The swim – Much faster than I expected, based on finishing times I'm going to say that the course isn't .3 miles, it's shorter. It's hard to tell comparatively how well I did, the results say 6th overall, but the woman who got first's time is 48 seconds, so I'm guessing that once again the timing is a little messed up for this race. The other times were pretty believable though, so there was a good mix of fast swimmers out there.

The bike - A minute over, but the garmin says the course is about a half mile longer than they do and I didn't start it till I got to the top of the hill so I am very happy with this. According to the garmin that's 21.5 mph. I was talking to a guy who placed way better than me after the race and he said he got new deep rimmed wheels this year. He says it's a free mph or maybe 1.5. Yikes, last year he was doing my speed, then bought new wheels and sometimes averages 23-24 this year... I was really hoping I'd never find a reason to spend a chunk of change on a set of race wheels. He also sounded a little sad that he didn't go for a disc wheel. Apparently at 24 mph is when the disc really shines, but he thought he wouldn't be there this year, but he is.

The run – Basically right on pace, the watch says the run is a little shorter than they advertise. So they say I did 7:45 average, the garmin says closer to 7:50. Considering I stopped and stood for 5 seconds at the start, I'm happy with it.

Overall I got 27th overall, and FIRST in my age group! Obviously I'm super happy by that. I placed well at Lifetime, but not quite podium, I thought I had a shot at Lakefront days but missed, and in this race I thought I had a similar shot, but didn't focus too much on it. What can I say, I loves me a good sprint.
First place schwag! It's a bowl.
Side shot to give some perspective. It's the size of an oversized soup bowl.

When I look at this race from the numbers, because I led the swim I led the entire race. Best swim in my bracket by 2:45, but then 7th on the bike and 20th on the run. Second place was 4 seconds back, third place was 7 seconds back. I guess it's a good thing I pulled 7 minutes from my hat for that last mile, that was the difference between first and fourth.

Closing Comments
I had a great time at this race. My family couldn't make it out there to see my race, but it's been a busy year of races. This is the eighth race for me this summer, and there is one more coming up. Obviously it is fun to win, and the best part of it is that this doesn't feel like a "everything went right and things just clicked into place" it's more a sign that the effort I put in is amounting to what I wanted it to, and so I have a sort of renewed drive.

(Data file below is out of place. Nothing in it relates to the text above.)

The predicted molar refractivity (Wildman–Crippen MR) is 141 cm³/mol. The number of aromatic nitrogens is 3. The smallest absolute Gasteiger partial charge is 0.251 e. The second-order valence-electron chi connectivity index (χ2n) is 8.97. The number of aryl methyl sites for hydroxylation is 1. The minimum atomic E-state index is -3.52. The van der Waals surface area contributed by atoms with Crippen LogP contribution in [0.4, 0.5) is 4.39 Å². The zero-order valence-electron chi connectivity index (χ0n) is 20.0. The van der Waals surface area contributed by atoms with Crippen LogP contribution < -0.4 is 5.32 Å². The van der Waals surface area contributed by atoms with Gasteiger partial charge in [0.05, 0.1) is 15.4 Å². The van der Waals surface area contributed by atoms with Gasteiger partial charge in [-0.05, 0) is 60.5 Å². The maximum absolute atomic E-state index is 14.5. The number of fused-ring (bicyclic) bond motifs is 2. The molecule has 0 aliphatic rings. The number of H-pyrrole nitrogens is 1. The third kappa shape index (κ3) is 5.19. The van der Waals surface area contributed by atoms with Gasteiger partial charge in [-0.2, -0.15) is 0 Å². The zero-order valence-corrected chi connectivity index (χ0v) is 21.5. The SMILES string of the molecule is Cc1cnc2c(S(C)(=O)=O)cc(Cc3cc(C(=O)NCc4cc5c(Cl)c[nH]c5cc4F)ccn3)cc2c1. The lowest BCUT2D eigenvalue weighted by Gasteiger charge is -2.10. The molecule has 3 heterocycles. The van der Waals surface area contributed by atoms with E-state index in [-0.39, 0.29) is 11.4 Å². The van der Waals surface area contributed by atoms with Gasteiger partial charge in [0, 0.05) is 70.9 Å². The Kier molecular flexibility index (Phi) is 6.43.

I enjoy a big race, they had 1200 entries over both distances including 700 in the sprint. That means there is room for all sorts of people of every ability level. I met and chatted with more than one person where this was their first race. It's fun to talk to them and see their perspective, to see what they think is strange or confusing about triathlon, one guy even had a sort of inspirational story. I also had a chance to talk to some people who finished quite a bit faster than me. I know I'm talking to someone who's fast when they say they're a slow runner and still average minutes per mile faster than me. I'm not the fastest pig in the race, but I'm not exactly slow either. It's fun to see meet people with so much talent.

Next up is likely the Rev3 70.3 in Florida with big sister where she says her goal is 5:30. If you've been keeping up on my record, you know that is faster than me.

It's on big sister, it's on... Tell your coach to pull out all the stops, cause I'm coming for you! :)


Christopher Hawes said...

Nice job, congrats on winning your AG

Jeremy said...

Thanks Chris!

Eric Dronen said...

Wuhuu! Congratulations Jeremy!!